Friday, September 27, 2013
Vikings: Matt Cassel's moment arrives
By Ben Goessling
WATFORD, England -- The second-to-last time Matt Cassel started a game for the Kansas City Chiefs, it was a rainy Monday night in November in Pittsburgh. Cassel dropped back from the Chiefs' 19 in overtime, looking for receiver Dwayne Bowe on second-and-6. The Steelers' Lawrence Timmons undercut Cassel's floating pass, returning it to the Chiefs' 5 and setting up a game-winning field goal on the next play.
Cassel was benched at halftime in the Chiefs' next game, effectively ending his time as the starting quarterback there and closing a road that first opened when Bernard Pollard injured Tom Brady's knee in the first game of the 2008 season. Cassel was released by the Chiefs in March, and he signed with the Vikings as a backup quarterback and insurance policy in case anything should happen to Christian Ponder.
The Vikings were among the first teams to show interest in Cassel, and he was on the market for about a day before he agreed to a deal with Minnesota. Cassel had to know that Ponder's tenuous status gave him his best chance to play quickly, even as the Vikings maintained Ponder was their starting quarterback.
Officially, it was an injury to Ponder that put Cassel in line to start Sunday against the Steelers, but it could be Ponder's ineffectiveness that will keep Cassel there.
Ponder, who will miss Sunday's game with a fractured rib, said he expects to return for the Vikings' next game against the Carolina Panthers on Oct. 13, and he'll have the benefit of a bye week to heal up. Coach Leslie Frazier said Friday that "I don't foresee a quarterback controversy" going forward, but if Cassel plays well enough to get the Vikings their first win, how could there not be one?
Frazier, in all likelihood, is in a make-or-break year as the Vikings' coach after ownership decided to pick up his 2014 option -- and not offer him a contract extension -- following Minnesota's surprising 10-6 season in 2012. He has stood by Ponder through three games in which the quarterback threw five interceptions to two touchdowns, and the injury offered Frazier a chance to give Cassel a look before the bye week.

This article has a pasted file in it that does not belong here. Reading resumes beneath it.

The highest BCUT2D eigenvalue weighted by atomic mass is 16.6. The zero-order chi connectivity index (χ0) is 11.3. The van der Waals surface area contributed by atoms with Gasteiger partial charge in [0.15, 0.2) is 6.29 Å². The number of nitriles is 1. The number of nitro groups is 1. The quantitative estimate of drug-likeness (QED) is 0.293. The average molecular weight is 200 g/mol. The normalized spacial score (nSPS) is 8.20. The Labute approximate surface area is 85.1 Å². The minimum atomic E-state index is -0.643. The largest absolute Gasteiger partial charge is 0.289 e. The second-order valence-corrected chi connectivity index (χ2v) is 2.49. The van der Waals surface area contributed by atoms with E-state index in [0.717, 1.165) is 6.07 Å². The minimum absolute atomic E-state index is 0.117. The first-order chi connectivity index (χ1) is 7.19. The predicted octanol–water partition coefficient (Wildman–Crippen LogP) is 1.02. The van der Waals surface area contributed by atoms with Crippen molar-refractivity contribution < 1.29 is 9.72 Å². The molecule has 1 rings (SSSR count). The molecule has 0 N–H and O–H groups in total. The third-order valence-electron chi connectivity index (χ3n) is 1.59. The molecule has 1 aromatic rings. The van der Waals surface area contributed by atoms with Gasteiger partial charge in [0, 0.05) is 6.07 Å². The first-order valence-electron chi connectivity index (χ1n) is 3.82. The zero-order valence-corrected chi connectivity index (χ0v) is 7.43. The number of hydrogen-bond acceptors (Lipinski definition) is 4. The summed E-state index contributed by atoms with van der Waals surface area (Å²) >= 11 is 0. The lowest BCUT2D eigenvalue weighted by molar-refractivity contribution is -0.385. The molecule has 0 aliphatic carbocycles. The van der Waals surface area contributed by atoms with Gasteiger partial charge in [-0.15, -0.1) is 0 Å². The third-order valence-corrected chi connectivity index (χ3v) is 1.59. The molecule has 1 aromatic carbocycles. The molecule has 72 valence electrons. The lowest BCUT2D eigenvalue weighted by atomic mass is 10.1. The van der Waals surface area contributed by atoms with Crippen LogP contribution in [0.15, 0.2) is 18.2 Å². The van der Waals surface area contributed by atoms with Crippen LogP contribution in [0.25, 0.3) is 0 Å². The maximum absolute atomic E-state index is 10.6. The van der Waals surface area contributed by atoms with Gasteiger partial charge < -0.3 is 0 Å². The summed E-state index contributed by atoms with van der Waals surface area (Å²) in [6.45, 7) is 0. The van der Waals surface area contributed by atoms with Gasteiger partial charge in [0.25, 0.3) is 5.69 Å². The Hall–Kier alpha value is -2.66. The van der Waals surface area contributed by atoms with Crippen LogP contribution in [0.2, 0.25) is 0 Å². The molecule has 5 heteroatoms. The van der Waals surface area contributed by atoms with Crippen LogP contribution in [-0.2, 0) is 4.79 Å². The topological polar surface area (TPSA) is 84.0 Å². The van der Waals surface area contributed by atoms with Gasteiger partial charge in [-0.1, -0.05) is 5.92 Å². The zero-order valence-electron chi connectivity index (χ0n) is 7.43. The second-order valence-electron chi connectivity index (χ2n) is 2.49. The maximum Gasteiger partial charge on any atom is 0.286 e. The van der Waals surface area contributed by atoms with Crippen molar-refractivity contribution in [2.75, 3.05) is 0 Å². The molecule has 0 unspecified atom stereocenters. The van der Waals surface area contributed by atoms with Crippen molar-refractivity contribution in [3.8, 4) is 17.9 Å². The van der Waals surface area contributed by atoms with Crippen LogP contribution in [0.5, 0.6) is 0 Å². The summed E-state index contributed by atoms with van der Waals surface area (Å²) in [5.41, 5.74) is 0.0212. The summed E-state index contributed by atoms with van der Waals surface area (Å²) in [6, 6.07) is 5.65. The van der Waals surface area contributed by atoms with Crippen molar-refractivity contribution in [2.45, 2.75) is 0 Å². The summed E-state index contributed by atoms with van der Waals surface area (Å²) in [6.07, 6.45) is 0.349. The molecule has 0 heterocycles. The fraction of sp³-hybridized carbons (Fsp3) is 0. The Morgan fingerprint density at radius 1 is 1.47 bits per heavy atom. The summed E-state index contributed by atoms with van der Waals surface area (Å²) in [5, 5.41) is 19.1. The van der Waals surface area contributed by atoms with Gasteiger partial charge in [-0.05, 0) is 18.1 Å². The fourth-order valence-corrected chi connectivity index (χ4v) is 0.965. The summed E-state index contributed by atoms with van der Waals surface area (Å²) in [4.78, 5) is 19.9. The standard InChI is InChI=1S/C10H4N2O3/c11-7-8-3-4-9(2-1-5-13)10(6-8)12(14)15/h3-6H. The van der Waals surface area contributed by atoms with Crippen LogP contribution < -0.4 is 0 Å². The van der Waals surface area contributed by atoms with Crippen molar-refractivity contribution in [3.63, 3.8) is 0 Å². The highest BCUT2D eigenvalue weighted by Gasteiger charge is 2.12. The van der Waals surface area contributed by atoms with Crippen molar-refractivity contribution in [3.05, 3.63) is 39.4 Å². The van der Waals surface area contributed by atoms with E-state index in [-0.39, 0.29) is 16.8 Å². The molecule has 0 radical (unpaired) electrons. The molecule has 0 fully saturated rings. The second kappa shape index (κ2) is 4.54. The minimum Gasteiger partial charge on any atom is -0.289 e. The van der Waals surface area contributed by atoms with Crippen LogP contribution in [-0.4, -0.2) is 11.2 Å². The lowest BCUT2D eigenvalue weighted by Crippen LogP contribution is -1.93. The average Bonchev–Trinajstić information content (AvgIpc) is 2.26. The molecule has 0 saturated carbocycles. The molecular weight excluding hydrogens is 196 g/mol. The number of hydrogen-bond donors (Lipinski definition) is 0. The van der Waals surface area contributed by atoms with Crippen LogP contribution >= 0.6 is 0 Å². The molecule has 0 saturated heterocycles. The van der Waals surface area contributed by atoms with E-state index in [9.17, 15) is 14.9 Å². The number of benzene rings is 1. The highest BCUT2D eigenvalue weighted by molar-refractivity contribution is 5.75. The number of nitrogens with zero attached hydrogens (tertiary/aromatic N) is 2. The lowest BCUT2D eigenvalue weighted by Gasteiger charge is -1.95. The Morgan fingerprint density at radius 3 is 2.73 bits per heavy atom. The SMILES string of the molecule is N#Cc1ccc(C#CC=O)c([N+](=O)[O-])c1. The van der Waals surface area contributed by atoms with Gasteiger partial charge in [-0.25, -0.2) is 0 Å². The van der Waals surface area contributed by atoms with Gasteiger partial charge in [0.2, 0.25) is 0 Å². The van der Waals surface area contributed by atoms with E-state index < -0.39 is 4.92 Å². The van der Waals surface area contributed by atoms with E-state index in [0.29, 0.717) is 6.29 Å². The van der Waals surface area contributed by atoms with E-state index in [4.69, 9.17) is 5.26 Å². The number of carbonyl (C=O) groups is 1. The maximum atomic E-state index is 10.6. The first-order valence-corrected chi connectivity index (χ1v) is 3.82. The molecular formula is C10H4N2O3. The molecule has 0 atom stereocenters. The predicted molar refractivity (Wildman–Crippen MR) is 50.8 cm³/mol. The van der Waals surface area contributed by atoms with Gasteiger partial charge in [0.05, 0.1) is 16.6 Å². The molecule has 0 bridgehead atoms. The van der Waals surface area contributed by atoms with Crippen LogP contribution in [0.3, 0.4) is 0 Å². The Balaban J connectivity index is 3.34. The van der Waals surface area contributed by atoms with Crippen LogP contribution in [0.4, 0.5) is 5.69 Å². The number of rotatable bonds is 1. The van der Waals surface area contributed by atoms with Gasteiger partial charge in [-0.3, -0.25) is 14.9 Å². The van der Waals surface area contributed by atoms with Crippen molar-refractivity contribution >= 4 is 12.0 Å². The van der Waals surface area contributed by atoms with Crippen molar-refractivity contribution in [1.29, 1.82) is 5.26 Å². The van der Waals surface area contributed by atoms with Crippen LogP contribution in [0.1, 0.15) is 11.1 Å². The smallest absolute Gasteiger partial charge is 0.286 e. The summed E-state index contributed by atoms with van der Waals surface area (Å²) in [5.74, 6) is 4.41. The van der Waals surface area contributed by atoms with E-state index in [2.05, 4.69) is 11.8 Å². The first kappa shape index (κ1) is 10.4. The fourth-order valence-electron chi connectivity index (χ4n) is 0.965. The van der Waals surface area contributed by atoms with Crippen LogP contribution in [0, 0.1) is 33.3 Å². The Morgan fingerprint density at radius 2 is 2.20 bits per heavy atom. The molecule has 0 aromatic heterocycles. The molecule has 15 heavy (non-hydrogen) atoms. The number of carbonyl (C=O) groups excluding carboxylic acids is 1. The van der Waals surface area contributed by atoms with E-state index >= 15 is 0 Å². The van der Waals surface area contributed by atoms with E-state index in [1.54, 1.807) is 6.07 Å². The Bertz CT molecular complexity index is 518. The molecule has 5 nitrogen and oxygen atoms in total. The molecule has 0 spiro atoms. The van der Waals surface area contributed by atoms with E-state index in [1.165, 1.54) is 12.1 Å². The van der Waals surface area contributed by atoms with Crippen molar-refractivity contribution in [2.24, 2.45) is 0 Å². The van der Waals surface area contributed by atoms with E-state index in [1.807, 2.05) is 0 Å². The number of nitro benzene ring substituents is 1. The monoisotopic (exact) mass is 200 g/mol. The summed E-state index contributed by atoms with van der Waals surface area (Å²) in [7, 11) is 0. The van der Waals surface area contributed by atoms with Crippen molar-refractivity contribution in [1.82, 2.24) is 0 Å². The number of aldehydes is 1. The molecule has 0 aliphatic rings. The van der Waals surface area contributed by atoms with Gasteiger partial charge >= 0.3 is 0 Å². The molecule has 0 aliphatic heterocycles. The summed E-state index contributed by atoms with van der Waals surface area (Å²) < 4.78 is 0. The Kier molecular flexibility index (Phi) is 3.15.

It was striking to hear several Vikings receivers -- Greg Jennings among them -- talk about Cassel's commanding presence in the huddle, and if he can stoke a victory Sunday, Frazier would have to give serious thought to sticking with the quarterback who's gotten him a win in a year when he needs a bunch of them.
On the other hand, there's ideology playing in Ponder's favor. The Vikings picked him 12th overall in 2011 -- higher than many people expected him to go, at a point where Frazier and general manager Rick Spielman both had a significant say in personnel decisions. Ponder was the choice of both men, ahead of quarterbacks such as Andy Dalton and Colin Kaepernick, and his playing well would mean Frazier and Spielman were correct on a pick they badly needed to get right.
The Vikings have had an impressive run of first-round picks in recent years -- Matt Kalil and Harrison Smith in 2012, Percy Harvin in 2009, Adrian Peterson in 2007, Chad Greenway in 2006 -- but misses on quarterbacks have organizational consequences. They can set a franchise back years and can cost decision-makers their jobs.
A team that gambled on Ponder has been patient about waiting for a return on its investment, but Cassel could force the Vikings to think about whether patience is still the right course of action, especially with Frazier needing to win now.
If Cassel plays poorly Sunday and the Vikings fall to 0-4, the decision might be an easy one: Give Ponder the rest of the season to settle the question, one way or another, once and for all. At that point, Spielman could refer to his three-year rule on evaluating quarterbacks and cleanly determine whether Ponder gets more time or whether the Vikings should move on.
But if Cassel jolts a staggering passing game and the Vikings head home from London with a win? Then things get interesting. Against the team that helped seal his fate last year, Cassel might give himself another chance.